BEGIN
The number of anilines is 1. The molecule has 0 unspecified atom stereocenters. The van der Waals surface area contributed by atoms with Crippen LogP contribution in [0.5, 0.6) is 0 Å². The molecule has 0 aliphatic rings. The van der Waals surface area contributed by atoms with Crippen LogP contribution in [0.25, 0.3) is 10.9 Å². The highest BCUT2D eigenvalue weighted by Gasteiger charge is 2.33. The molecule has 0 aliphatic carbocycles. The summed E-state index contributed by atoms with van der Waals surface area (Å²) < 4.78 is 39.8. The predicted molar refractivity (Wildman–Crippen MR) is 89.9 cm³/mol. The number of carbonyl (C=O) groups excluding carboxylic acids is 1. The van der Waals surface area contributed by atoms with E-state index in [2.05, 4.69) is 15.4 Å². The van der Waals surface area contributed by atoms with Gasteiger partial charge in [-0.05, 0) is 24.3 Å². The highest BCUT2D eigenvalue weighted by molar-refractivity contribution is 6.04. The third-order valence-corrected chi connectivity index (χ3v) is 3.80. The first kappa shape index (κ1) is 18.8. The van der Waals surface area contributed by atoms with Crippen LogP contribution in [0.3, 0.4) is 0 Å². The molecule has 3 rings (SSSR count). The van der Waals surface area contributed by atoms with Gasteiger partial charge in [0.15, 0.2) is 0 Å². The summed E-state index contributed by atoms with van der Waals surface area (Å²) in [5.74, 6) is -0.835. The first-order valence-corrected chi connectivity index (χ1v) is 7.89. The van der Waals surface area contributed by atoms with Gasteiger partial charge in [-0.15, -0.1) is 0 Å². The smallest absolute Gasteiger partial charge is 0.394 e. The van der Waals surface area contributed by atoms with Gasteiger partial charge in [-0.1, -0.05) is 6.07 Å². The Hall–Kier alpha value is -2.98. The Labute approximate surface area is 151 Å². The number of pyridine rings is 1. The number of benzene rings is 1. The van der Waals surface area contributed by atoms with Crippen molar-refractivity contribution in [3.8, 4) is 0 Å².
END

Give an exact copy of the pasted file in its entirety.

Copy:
The number of anilines is 1. The molecule has 0 unspecified atom stereocenters. The van der Waals surface area contributed by atoms with Crippen LogP contribution in [0.5, 0.6) is 0 Å². The molecule has 0 aliphatic rings. The van der Waals surface area contributed by atoms with Crippen LogP contribution in [0.25, 0.3) is 10.9 Å². The highest BCUT2D eigenvalue weighted by Gasteiger charge is 2.33. The molecule has 0 aliphatic carbocycles. The summed E-state index contributed by atoms with van der Waals surface area (Å²) < 4.78 is 39.8. The predicted molar refractivity (Wildman–Crippen MR) is 89.9 cm³/mol. The number of carbonyl (C=O) groups excluding carboxylic acids is 1. The van der Waals surface area contributed by atoms with E-state index in [2.05, 4.69) is 15.4 Å². The van der Waals surface area contributed by atoms with Gasteiger partial charge in [-0.05, 0) is 24.3 Å². The highest BCUT2D eigenvalue weighted by molar-refractivity contribution is 6.04. The third-order valence-corrected chi connectivity index (χ3v) is 3.80. The first kappa shape index (κ1) is 18.8. The van der Waals surface area contributed by atoms with Crippen LogP contribution in [0.3, 0.4) is 0 Å². The molecule has 3 rings (SSSR count). The van der Waals surface area contributed by atoms with Gasteiger partial charge in [0.15, 0.2) is 0 Å². The summed E-state index contributed by atoms with van der Waals surface area (Å²) in [5.74, 6) is -0.835. The first-order valence-corrected chi connectivity index (χ1v) is 7.89. The van der Waals surface area contributed by atoms with Gasteiger partial charge in [-0.15, -0.1) is 0 Å². The smallest absolute Gasteiger partial charge is 0.394 e. The van der Waals surface area contributed by atoms with Gasteiger partial charge in [-0.1, -0.05) is 6.07 Å². The Hall–Kier alpha value is -2.98. The Labute approximate surface area is 151 Å². The number of pyridine rings is 1. The number of benzene rings is 1. The van der Waals surface area contributed by atoms with Crippen molar-refractivity contribution in [3.8, 4) is 0 Å².